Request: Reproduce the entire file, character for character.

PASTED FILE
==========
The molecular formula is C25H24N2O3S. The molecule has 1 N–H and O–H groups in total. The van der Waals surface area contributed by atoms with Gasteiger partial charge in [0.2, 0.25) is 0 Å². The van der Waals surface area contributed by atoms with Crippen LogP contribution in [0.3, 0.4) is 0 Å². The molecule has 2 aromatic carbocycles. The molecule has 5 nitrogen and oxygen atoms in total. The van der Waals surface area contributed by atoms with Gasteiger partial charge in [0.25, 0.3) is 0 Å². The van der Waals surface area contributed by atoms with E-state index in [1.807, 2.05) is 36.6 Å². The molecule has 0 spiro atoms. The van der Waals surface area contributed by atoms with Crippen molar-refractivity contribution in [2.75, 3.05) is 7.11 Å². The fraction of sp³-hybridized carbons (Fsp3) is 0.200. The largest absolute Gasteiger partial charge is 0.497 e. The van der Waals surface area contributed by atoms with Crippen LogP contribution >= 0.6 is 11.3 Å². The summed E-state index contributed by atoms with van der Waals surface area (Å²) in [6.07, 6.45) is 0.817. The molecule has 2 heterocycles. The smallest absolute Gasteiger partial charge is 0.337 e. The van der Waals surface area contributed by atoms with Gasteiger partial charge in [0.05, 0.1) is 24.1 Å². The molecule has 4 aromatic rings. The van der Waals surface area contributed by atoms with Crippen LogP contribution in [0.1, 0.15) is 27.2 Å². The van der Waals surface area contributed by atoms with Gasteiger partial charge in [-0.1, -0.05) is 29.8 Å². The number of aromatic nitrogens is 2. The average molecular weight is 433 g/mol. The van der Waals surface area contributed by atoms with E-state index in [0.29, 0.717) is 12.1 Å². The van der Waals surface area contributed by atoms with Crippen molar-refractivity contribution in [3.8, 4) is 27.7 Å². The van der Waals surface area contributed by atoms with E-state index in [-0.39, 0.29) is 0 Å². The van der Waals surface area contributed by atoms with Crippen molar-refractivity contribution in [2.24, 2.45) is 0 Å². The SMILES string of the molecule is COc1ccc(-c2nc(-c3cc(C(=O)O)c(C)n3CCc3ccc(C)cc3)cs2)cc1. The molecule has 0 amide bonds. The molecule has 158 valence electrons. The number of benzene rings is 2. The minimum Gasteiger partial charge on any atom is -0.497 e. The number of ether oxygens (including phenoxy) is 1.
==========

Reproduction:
The molecular formula is C25H24N2O3S. The molecule has 1 N–H and O–H groups in total. The van der Waals surface area contributed by atoms with Gasteiger partial charge in [0.2, 0.25) is 0 Å². The van der Waals surface area contributed by atoms with Crippen LogP contribution in [0.3, 0.4) is 0 Å². The molecule has 2 aromatic carbocycles. The molecule has 5 nitrogen and oxygen atoms in total. The van der Waals surface area contributed by atoms with Gasteiger partial charge in [0.25, 0.3) is 0 Å². The van der Waals surface area contributed by atoms with E-state index in [1.807, 2.05) is 36.6 Å². The molecule has 0 spiro atoms. The van der Waals surface area contributed by atoms with Crippen molar-refractivity contribution in [2.75, 3.05) is 7.11 Å². The fraction of sp³-hybridized carbons (Fsp3) is 0.200. The largest absolute Gasteiger partial charge is 0.497 e. The van der Waals surface area contributed by atoms with Crippen LogP contribution >= 0.6 is 11.3 Å². The summed E-state index contributed by atoms with van der Waals surface area (Å²) in [6.07, 6.45) is 0.817. The molecule has 2 heterocycles. The smallest absolute Gasteiger partial charge is 0.337 e. The van der Waals surface area contributed by atoms with Gasteiger partial charge in [0.05, 0.1) is 24.1 Å². The molecule has 4 aromatic rings. The van der Waals surface area contributed by atoms with Crippen LogP contribution in [0.1, 0.15) is 27.2 Å². The van der Waals surface area contributed by atoms with Gasteiger partial charge in [-0.1, -0.05) is 29.8 Å². The number of aromatic nitrogens is 2. The average molecular weight is 433 g/mol. The van der Waals surface area contributed by atoms with E-state index in [0.29, 0.717) is 12.1 Å². The van der Waals surface area contributed by atoms with Crippen molar-refractivity contribution in [3.8, 4) is 27.7 Å². The van der Waals surface area contributed by atoms with E-state index in [-0.39, 0.29) is 0 Å². The van der Waals surface area contributed by atoms with Crippen molar-refractivity contribution in [2.24, 2.45) is 0 Å². The SMILES string of the molecule is COc1ccc(-c2nc(-c3cc(C(=O)O)c(C)n3CCc3ccc(C)cc3)cs2)cc1. The molecule has 0 amide bonds. The molecule has 158 valence electrons. The number of benzene rings is 2. The minimum Gasteiger partial charge on any atom is -0.497 e. The number of ether oxygens (including phenoxy) is 1.